4 Mar

How the Renewable Portfolio Standard Impacts Massachusetts Solar Companies

A Renewable Portfolio Standard (RPS) is a directive that requires energy producers to generate a certain percentage of their electricity from renewable sources. These sources may include solar, wind, biomass, geothermal, and tidal. Each state individually determines its RPS that energy producers must follow.

The RPS applies directly to electricity generators, including utilities and competitive suppliers. In Massachusetts the RPS started at 1% in 2003 and increased by .5% a year until 2009 when it began increasing at 1% annually. Additionally in 2009, the RPS was broken into Class I and Class II.

Class I Requirements

The current RPS Class 1 requirement is 10% for 2015. Class I includes companies that began operation after 1997. They are allowed to generate electricity with any of these renewables sources:

• Solar Photovoltaic
• Solar Thermal Electric
• Wind Energy
• Small Hydropower
• Landfill Methane and Anaerobic Digester Gas
• Marine or Hydrokinetic Energy
• Geothermal Energy
• Eligible Biomass Fuel

Class II Requirements

Differing from Class I, Class II includes companies that began operation during or before 1997. Class II accepts electricity created by any of the previous renewable sources, but adds waste energy to the list. Current requirements are 3.6% for renewable energy and 3.5% for waste energy.

Although the RPS does not directly apply to Massachusetts solar companies, it impacts us all. By allowing renewable energy to come from a variety of sources, lawmakers aimed to cultivate competition among utilities and competitive suppliers to provide the lowest electricity price. Since Massachusetts has a deregulated electricity market, consumers can choose where to buy electricity.

In order to reach their RPS goal, energy suppliers must install renewable energy such as solar farms, which is good news for Massachusetts solar companies. The solar farms provide clean, renewable energy to the utility and ultimately to the consumers. It urges utilities to rely on energy other than fossil fuels. Additionally, the growth of the renewable energy market, solar in particular, has led to the creation of thousands of jobs. Finally, installing this amount of solar provides experience for not only the Massachusetts solar companies, but also for manufacturers, installers, and everyone else associated with a complete solar project.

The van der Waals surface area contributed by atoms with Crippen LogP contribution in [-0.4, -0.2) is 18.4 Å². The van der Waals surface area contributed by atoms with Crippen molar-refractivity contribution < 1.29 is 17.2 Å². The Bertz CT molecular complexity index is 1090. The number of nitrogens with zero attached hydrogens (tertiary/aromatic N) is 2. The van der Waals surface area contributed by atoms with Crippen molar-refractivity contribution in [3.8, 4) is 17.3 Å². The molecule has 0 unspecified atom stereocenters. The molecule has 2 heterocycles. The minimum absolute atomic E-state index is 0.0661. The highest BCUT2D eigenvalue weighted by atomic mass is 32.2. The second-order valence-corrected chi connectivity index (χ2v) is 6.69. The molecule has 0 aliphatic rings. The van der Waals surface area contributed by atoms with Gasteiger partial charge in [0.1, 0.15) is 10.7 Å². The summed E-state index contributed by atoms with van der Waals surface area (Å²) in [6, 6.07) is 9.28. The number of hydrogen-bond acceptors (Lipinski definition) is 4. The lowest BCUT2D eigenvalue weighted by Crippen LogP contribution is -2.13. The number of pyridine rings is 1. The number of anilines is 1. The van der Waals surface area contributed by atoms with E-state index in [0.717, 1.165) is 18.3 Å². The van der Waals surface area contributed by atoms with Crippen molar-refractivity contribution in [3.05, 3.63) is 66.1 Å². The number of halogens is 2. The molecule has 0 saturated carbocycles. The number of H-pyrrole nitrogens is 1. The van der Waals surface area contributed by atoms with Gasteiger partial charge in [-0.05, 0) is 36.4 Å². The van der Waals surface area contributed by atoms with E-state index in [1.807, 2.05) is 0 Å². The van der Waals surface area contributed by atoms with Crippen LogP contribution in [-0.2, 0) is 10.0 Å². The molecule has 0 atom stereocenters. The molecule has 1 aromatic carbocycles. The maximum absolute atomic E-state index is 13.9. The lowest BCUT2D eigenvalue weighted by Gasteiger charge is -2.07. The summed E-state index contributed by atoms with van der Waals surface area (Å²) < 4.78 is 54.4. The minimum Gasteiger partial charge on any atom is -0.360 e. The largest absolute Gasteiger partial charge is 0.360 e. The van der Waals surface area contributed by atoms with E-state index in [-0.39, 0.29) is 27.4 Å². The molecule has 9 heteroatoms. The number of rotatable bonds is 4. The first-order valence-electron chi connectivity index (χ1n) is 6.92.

The RPS affects Massachusetts solar companies through Solar Renewable Energy Credits (SRECs). If a utility cannot create enough SRECs itself as part of the state RPS, then the utility can purchase additional SRECs from Massachusetts solar companies. This provides the utility companies with enough renewable energy to comply with the RPS and provides Massachusetts solar companies with revenue and experience.

More detailed information about the RPS is available on the Executive Office of Energy and Environmental Affairs’ website.

Eliza Porter

Eliza Porter

Eliza is the Chief Learning Officer for Clean Footprint. As the Chief Learning Officer, she is responsible for writing and editing blogs, e-books, videos and white papers as well as other learning content created for Clean Footprint’s developer partners and clients. Eliza attended New York University in Paris, France and studied Global Liberal Studies before moving to Florida and joining the Clean Footprint team. She also studied Business and Entrepreneurship at the University of Central Florida.